‘Hack and squirt’ time here
By Chris Carney, Area Forester, Division of Forestry
It’s that time of the year again when the leaves are beginning to change color and the temperatures are dropping. Most of the trees in Tennessee will be drawing down their sap to their root system for winter dormancy.
For most forest landowners, early fall is also the time to practice a little “TSI” or Timber Stand Improvement. TSI can be applied to forests for many reasons including improving wildlife habitat conditions, decreasing undesirable and exotic invasive species, or releasing favorable “crop trees” within the forest.
There are several different methods of TSI, but the one I recommend a lot is the “hack and squirt” or frill treatment. This is just a simple method of applying herbicides to undesirable or exotic invasive tree species. All you need is a hatchet, a squirt bottle, tree identification skills, eye protection, and some gloves.
A basic glyphosate (active ingredient) product is recommended for control of most species, but there are numerous other chemicals that are labeled for the hack and squirt method. Once you have selected the appropriate herbicide, downward cuts into the targeted trees can be made at a comfortable height which is usually around 4’ or 5’ above ground. Be sure and leave the chip in place so that the herbicide will remain in the cut.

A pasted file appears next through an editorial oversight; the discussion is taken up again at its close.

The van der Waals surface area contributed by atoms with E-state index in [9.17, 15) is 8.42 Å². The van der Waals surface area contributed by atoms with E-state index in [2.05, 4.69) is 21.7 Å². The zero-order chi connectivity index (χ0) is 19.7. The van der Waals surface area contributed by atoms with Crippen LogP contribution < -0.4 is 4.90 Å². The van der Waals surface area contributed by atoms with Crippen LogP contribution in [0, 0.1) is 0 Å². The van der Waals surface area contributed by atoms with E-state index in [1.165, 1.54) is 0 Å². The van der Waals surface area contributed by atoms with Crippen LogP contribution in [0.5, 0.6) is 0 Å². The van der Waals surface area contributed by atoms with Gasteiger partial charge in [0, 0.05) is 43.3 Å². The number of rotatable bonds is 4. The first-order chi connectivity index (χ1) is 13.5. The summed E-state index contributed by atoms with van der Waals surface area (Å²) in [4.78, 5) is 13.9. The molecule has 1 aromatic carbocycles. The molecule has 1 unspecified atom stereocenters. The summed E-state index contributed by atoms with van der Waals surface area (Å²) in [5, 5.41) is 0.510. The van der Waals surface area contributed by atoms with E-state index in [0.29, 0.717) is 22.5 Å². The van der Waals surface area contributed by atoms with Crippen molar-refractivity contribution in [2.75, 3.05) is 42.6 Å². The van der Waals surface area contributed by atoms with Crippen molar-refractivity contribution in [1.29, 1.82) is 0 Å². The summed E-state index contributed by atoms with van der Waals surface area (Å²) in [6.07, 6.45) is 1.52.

It is also important to avoid excessive runoff; 1mL or one squirt of herbicide is recommended to be applied to each cut. A couple of general recommendations are to make one cut for every 2 inches in trunk diameter and to space each cut approximately one inch apart. Be sure and always read the label and the Personal Protective Equipment (PPE) precautionary statement before using any herbicides.
If you’re having trouble trying to think of an exotic invasive species, please allow me to help: Ailanthus (Ailanthus altissima). This central China native was first introduced to America in 1784 by a gardener in Pennsylvania. This is by far the most common exotic invasive tree species that I observe on farms today.
Ailanthus, or Tree of Heaven as it is commonly referred, is a prolific seed producer, grows rapidly, and easily out-competes desirable native species such as yellow-poplar, Northern red oak, white oak, and black walnut. All parts of the tree, especially the flowers, have a strong, offensive odor. Ailanthus has smooth stems with pale gray bark, and twigs which are light chestnut brown, especially in the dormant season. Its large compound leaves, 1-4 feet in length, are composed of 11-25 smaller leaflets and alternate along the stems.
Correct identification of ailanthus is essential when practicing the “hack and squirt” method of TSI due to its resemblance of other native species such as black walnut, sumacs, and pecans.
So the next time you take a walk in your woods, be sure and grab that hatchet and squirt bottle and improve your forest stand by using the hack and squirt method.
Feel free to contact me regarding this topic or any other forest management issue at 931-685-5030 or email@example.com.